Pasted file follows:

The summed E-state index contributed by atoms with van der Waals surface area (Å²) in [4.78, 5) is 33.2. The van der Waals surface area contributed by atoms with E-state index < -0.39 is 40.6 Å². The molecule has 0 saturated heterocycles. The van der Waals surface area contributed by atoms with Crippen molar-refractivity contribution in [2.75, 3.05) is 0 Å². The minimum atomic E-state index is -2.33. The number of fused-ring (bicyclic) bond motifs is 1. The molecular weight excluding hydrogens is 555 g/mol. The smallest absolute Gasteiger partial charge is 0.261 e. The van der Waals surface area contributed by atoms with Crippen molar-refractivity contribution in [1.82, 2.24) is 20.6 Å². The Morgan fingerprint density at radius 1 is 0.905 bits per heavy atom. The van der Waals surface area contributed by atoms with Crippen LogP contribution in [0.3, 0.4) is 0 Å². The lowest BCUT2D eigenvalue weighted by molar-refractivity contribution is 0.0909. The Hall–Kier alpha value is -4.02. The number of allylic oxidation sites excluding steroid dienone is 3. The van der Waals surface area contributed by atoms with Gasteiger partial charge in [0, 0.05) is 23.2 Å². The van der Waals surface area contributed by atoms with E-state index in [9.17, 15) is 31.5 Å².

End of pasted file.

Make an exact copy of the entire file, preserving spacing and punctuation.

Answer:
The summed E-state index contributed by atoms with van der Waals surface area (Å²) in [4.78, 5) is 33.2. The van der Waals surface area contributed by atoms with E-state index < -0.39 is 40.6 Å². The molecule has 0 saturated heterocycles. The van der Waals surface area contributed by atoms with Crippen molar-refractivity contribution in [2.75, 3.05) is 0 Å². The minimum atomic E-state index is -2.33. The number of fused-ring (bicyclic) bond motifs is 1. The molecular weight excluding hydrogens is 555 g/mol. The smallest absolute Gasteiger partial charge is 0.261 e. The van der Waals surface area contributed by atoms with Crippen molar-refractivity contribution in [1.82, 2.24) is 20.6 Å². The Morgan fingerprint density at radius 1 is 0.905 bits per heavy atom. The van der Waals surface area contributed by atoms with Crippen LogP contribution in [0.3, 0.4) is 0 Å². The lowest BCUT2D eigenvalue weighted by molar-refractivity contribution is 0.0909. The Hall–Kier alpha value is -4.02. The number of allylic oxidation sites excluding steroid dienone is 3. The van der Waals surface area contributed by atoms with Gasteiger partial charge in [0, 0.05) is 23.2 Å². The van der Waals surface area contributed by atoms with E-state index in [9.17, 15) is 31.5 Å².